Godzilla is one of the most famous monsters in cinematic history.
With new remakes and new epic fights between Godzilla and other large creatures, the lore surrounding Godzilla becomes more advanced with every telling.
One question that often comes to mind is how old Godzilla actually is.
The fact that he looks like a dinosaur may offer some clues.
Here’s what you need to know about Godzilla and how old he is.
How Old Is Godzilla?
Godzilla comes from the Permian period of prehistory which makes him more than 252 million years old.
The Permian period took place just before the Permian-Triassic period.
It was in this period that the massive extinction event took place that killed most of the animals on the Earth’s surface.
Godzilla managed to avoid such a fate and ended up hibernating.
In many versions of the lore, he ends up hibernating in various large bodies of water before he awakens.
In terms of cinematic history, Godzilla is 68 years old.
His first appearance on the big screen was in Nagoya, Japan on October 27th, 1954.
The United States also made its own version of the movie two years later.
What Are The Origins of Godzilla?
The traditional origin story behind Godzilla, based on the 1954 film, is that he is a mutated creature brought on through nuclear testing.
However, that’s only one origin story behind the famous monster Godzilla.
Here are all the different origin stories behind the creature’s existence throughout the years.
1. Godzilla (1954)
The original film acted as both a horror film and as a way for Japanese audiences to work through the horror of the atomic bombing of Hiroshima and Nagasaki.
In the 1954 film, Godzilla was a simple reptile that lived in the ocean near the island.
Due to the experiments that the United States was doing with atomic weapons, however, radiation crept into the ocean.
As a result, the reptile mutated and grew extremely large.
It eventually awakened and started to wreak havoc on the nearby city of Tokyo.
The people of Tokyo saved the day by using an oxygen destroyer to kill the monster.
However, due to the popularity of the film, it was quickly decided that there needed to be more Godzilla films.
Since the original creature had died, they needed to come up with a replacement.
In the sequels that followed, the story revealed that there was actually a second reptile that had also mutated as a result of the radiation.
It’s the second creature that goes on to star in many sequels to the original 1954 film.
2. Godzilla Vs. King Ghidorah (1991)
The 1991 film added some backstory to Godzilla to paint him in a more heroic light.
The film starts with a flashback in 1944 during the second World War.
A group of Japanese soldiers were fighting against American soldiers and were ultimately saved by a dinosaur.
They named the dinosaur Godzillasaurus.
The film suggests that it is this creature that became the mutated Godzilla in the 1954 film.
However, the 1991 film then applies its own twist.
It includes aliens who don’t want Godzilla to exist.
They go back in time to 1944 and remove Godzillasaurus from the ocean to avoid the radiation.
Instead, they put three small creatures there.
Godzillasauraus is then placed elsewhere far away from the original site of radiation.
Unfortunately, the three small creatures that the aliens placed in Godzillasurau’s original spot mutate and fuse together.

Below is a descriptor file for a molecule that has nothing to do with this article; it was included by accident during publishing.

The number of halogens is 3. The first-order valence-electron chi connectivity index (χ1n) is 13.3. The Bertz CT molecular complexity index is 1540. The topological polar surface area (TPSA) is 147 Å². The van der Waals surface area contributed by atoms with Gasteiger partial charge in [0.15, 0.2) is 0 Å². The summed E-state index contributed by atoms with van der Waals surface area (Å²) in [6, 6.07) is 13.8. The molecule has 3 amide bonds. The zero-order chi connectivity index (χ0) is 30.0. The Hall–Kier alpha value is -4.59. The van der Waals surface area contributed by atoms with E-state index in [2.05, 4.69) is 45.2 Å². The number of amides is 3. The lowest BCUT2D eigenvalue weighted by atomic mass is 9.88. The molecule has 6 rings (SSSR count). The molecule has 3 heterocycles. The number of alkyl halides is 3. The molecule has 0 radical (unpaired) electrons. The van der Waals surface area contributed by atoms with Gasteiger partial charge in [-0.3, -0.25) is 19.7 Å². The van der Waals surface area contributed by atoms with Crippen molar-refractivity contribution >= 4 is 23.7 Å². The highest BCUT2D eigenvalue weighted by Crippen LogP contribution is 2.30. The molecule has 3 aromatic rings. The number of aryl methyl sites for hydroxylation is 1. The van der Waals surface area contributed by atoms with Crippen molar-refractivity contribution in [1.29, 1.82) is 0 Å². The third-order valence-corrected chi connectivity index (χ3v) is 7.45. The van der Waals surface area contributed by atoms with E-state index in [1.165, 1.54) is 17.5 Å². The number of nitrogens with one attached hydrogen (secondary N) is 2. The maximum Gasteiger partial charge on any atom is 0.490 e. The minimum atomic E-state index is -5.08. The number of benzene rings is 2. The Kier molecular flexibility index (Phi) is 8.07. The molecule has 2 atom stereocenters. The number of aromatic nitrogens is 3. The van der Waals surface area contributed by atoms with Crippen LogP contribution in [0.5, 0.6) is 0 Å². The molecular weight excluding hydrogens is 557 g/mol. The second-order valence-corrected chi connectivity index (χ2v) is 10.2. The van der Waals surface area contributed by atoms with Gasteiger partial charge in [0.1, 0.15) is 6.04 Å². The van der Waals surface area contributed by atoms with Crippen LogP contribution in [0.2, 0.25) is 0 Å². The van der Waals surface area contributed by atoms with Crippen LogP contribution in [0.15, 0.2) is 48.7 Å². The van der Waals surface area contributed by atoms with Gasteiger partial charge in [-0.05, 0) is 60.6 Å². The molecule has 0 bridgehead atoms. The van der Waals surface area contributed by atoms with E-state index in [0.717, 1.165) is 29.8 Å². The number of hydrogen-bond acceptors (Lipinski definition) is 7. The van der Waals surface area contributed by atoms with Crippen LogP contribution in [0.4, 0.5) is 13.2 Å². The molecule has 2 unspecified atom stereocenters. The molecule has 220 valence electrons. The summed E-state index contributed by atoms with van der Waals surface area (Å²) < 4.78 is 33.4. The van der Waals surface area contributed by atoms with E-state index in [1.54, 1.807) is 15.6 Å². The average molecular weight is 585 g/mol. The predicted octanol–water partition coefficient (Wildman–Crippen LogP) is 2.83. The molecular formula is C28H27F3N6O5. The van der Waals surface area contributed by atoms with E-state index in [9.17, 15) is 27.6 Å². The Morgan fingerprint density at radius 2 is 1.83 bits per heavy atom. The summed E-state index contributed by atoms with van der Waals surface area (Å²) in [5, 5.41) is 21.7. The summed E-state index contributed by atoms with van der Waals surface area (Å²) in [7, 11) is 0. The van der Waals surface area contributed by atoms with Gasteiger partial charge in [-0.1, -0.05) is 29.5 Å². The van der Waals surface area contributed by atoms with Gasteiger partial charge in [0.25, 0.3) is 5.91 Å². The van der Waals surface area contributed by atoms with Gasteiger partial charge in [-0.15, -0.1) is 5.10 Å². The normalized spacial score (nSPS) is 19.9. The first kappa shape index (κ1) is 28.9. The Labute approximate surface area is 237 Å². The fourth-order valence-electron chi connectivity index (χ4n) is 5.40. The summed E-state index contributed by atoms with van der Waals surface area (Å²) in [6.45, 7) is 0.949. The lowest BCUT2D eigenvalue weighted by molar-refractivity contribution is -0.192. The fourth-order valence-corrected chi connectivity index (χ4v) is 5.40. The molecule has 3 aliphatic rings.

The creature ends up becoming King Ghidorah.
The Japanese find themselves unable to fight against the monster.
They decide that the only thing that can defeat it is Godzillasaurus.
They send a team to find the creature and blast it with radiation to make it mutate.
However, unbeknownst to them, there was a sunken Russian submarine in the water close to Godzillasaurus.
It had already mutated.
The Japanese shot it with more radiation and made the creature even stronger.
This version of Godzilla would go on to fight more monsters over the rest of the decade.
3. Godzilla (1998)
When Sony attempted to make a Godzilla film in 1998, few fans of the original Godzilla movies enjoyed it.
Even the creators of the original Godzilla, Toho Co. Ltd., hated it.
They would go on to make another movie called Godzilla: Final Wars which included this version and their own.
This version killed the 1998 version.
It was Toho’s attempt to retcon the entire 1998 movie by saying this was a different creature and not Godzilla.
That said, the origin story for this Godzilla is different, too.
According to their lore, Godzilla was actually an iguana.
The iguana got caught in Polynesia during a nuclear test.
The test occurred in 1968.
The creature continued to mutate slowly, over the next 30 years.
It grew and didn’t develop any particular powers, but it was still incredibly strong.
Eventually, it emerged out of the water and started attacking New York City.
4. Godzilla, Mothra, And King Ghidorah: Giant Monsters All-Out Attack (2001)
This movie which brought the famous monster into the new millennium took on a different take.
The film’s plot exists outside of the standard continuity for the other Godzilla films.
Although it does use a plot point from the original 1954 movie from which it launches.
The Godzilla in this film is actually the original creature that died in 1945 by the oxygen destroyer.
However, according to this film, the oxygen destroyer didn’t destroy Godzilla’s body when it killed him.
Instead, his body became possessed by all the souls of those who had died in the Pacific Ocean during World War II.
As a result, this version of Godzilla was truly evil and supernatural.
5. Godzilla (2014)
In an effort to make an established universe out of Godzilla and capitalize on the franchise, the 2014 film Godzilla came out.
It changed quite a few aspects of the original story.
One of the most significant changes is that it changed the reasons behind Godzilla’s mutations.
The film showed that the US wasn’t testing nuclear bombs in the Pacific Ocean.
Rather, they were already trying to destroy Godzilla who already existed.